John Ise (1885-1969) wrote Sod and Stubble (1936) during the Dust Bowl, when people were either giving up or surviving terrible drought. In some ways, his story of his mother’s life from 1873-1909, near Downs, Kansas, is a call for courage. Certainly, the Ise family, Henry and Rose and their 11 children, saw their share of hardship from blizzard, prairie fire, drought, grasshoppers, even Native Americans. Yet their persistence is the very message of the book. In his Preface, Ise notes his mother’s “energy” and belief in education. Nine of the 11 children went to university. “It is a story of grim and tenacious devotion in the face of hardships and disappointments, devotion that never flagged until the long, hard task of near a lifetime was done.” The book shows that such virtues will be rewarded, demonstrating, perhaps as well as any Kansas novel, the state motto: Ad Astra Per Aspera, or “To the Stars Through Difficulties.” Although Sod and Stubble is biography, it is written like a novel and often taught in literature courses.
A counterpoint to Sod and Stubble is Dust (1921), by Emanuel (1889-1951) and Marcet (1887-1941) Haldeman-Julius. Set in roughly the same time period, this novel tells the story of Martin Wade, whose father dies shortly after the family homesteads southeastern Kansas after the Civil War. Traumatized by his youth, and by the hardship of settlement, Martin Wade finds solace only in work, in driving himself and those around him, as well as his land and livestock, toward a prosperity that is meaningless to him. All difficulties. No stars.
Edna Walker Chandler (1908-1982), who wrote Chaff in the Wind (1964), grew up near Macksville, Kansas, of Swedish parents. This is pioneering from the point of the younger generation of women, who, aided by the example of their strong mother (she refuses to cook and clean during harvest unless she is compensated just like the workers), learn to both appreciate and transcend the work of farming.
Charlotte Hinger (b. 1940), in Come Spring (1986), writes about the settlement of Western Kansas, and not only the difficulties in setting down agricultural roots but the homesteaders’ problems with town entrepreneurs, developers and the growing influence of the railroads in the latter part of the 19th Century.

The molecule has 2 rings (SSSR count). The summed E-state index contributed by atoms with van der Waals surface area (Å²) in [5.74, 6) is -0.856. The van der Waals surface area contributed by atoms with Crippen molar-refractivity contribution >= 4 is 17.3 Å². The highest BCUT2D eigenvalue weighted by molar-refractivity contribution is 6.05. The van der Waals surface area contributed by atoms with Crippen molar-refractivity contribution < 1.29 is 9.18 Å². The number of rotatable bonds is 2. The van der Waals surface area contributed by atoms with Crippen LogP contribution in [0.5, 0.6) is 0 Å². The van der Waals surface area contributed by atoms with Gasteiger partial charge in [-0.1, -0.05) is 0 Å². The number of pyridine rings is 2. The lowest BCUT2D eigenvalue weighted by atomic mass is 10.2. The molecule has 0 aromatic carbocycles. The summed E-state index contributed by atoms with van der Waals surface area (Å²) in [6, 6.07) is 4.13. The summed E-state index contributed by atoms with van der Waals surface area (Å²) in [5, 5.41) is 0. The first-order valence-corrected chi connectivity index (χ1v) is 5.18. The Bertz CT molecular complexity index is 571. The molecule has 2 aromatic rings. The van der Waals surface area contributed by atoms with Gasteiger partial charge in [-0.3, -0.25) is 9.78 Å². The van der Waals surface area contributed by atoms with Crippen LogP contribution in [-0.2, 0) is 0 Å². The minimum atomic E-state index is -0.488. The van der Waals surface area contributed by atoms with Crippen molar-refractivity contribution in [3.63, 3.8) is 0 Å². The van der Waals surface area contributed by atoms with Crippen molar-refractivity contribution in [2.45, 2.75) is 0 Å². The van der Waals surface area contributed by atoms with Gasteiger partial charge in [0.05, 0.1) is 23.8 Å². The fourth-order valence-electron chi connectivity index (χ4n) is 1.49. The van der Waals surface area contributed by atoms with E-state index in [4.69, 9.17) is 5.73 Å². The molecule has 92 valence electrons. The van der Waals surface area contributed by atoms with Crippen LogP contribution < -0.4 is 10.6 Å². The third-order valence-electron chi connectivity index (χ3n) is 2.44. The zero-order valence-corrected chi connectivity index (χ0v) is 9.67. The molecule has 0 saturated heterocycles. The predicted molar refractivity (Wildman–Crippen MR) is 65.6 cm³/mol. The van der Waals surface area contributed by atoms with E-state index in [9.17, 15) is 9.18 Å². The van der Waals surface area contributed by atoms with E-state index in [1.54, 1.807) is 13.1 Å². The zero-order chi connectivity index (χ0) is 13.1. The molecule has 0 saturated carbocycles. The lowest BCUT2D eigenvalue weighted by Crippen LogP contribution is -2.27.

Plow the Dew Under (1952), by Helen Fernald (1888-c.1940) treats Crimean immigrants, especially the second generation, the sons and daughters of immigrants, who live in the world of the parents’ past and the America of their own future.
Mela Meisner Lindsay (1903-1989), in her autobiographical novel The Story of Evaliz Shukar Balan: The White Lamb (1976), divides her setting between the steppes of Russia and the plains of Western Kansas, where this Volga-German family emigrate in 1905. Their quest is for acceptance, and their measure of success becomes typically American: citizenship, education and ownership of land.
Dell Munger (1862-c.1932) begins her novel The Wind Before the Dawn (1912) with the grasshopper invasion of 1874, in cattle country. A somewhat romantic tale of love and mortgages, the story nevertheless captures the hardships and triumphs typical of the farm novel in Kansas.
Robert McAlmon (1896-1956) was born in Clifton, Kansas. One of the “Lost Generation,” he lived and worked in Paris for many years. His collection of short stories, A Hasty Bunch, first published in the 1920s, was reprinted in the Lost American Fiction Series by Illinois University Press in 1977, and includes stories set in rural Kansas, New Mexico, South Dakota and Paris.
Meridel LeSueur (1900-1996), who spent some growing up time in Fort Scott, wrote about farm life in her classics Harvest (1977) and The Girl (1978), both reprinted by West End Press.